Before the present study, little information was available to guide practitioners in the use of prenatal steroids for infants born before the 24th week. For this reason, the decision to prescribe steroids for pregnant women at risk of delivering before the 24th week varies from physician to physician.
To conduct the study, the researchers analyzed medical records from network hospitals for 10,541infants born preterm from 1993 to 2009. The researchers also performed neurological examinations on the 4,924 surviving infants who were born between 1993 and 2008. The examinations were conducted 18-22 months after the infants’ original due dates. All of the infants were born in the 22nd through the 25th weeks of pregnancy.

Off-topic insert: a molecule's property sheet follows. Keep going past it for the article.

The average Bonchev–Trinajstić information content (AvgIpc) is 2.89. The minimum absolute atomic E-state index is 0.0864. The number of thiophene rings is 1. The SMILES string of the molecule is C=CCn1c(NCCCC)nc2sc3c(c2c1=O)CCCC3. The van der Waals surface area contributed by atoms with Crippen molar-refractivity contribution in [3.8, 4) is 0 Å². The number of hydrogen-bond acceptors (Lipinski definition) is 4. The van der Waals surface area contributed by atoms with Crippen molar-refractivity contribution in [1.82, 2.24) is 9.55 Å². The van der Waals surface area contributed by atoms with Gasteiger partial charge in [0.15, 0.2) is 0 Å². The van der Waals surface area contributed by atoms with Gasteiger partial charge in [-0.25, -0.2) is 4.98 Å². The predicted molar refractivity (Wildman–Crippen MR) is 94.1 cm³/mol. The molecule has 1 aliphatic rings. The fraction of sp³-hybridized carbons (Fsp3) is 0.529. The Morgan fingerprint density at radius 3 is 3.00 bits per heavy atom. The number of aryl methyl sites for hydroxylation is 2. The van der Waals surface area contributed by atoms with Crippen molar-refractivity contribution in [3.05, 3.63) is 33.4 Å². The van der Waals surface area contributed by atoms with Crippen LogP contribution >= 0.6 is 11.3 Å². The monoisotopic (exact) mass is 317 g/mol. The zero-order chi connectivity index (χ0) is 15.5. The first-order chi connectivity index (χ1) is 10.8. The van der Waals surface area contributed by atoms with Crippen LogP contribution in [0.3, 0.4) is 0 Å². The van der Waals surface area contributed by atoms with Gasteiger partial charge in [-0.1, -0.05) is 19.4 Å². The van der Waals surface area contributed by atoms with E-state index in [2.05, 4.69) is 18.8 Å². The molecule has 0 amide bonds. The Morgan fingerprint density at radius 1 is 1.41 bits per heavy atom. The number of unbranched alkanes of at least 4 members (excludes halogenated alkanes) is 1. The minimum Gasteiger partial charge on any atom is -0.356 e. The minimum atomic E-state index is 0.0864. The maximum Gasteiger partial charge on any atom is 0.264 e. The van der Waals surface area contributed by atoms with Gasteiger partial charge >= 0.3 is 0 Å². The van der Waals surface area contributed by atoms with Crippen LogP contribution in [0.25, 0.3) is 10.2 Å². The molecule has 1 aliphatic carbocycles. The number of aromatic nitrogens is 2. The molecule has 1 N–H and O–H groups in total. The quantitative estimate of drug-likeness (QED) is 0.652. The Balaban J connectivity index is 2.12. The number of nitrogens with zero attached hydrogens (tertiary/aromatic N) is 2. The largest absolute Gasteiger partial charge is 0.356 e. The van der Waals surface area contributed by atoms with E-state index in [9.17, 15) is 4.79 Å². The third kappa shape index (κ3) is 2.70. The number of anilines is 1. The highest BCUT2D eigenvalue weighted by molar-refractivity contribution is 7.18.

The researchers found that there were 33 percent fewer deaths among infants born to mothers who received prenatal steroids, compared with those whose mothers did not. In addition to lower death rates, the researchers found that among infants who survived, rates of blindness, hearing impairment, cerebral palsy or severe delays in motor and cognitive development were more than 20 percent lower in cases in which mothers had received antenatal steroids, compared with cases in which they did not.
The researchers also compared infant outcomes separately for each gestational week. For each age group, the researchers calculated a single combined outcome measure: the proportion of infants who died before 18-22 months with the proportion of surviving infants who experienced a neurological impairment. The researchers found that for each age group, the likelihood of this combined outcome—death or neurological impairment— was smaller for infants whose mothers received steroids than those whose mothers did not:
- For those born at 25 weeks, 53 percent for the steroid group, compared with 68 percent in the untreated group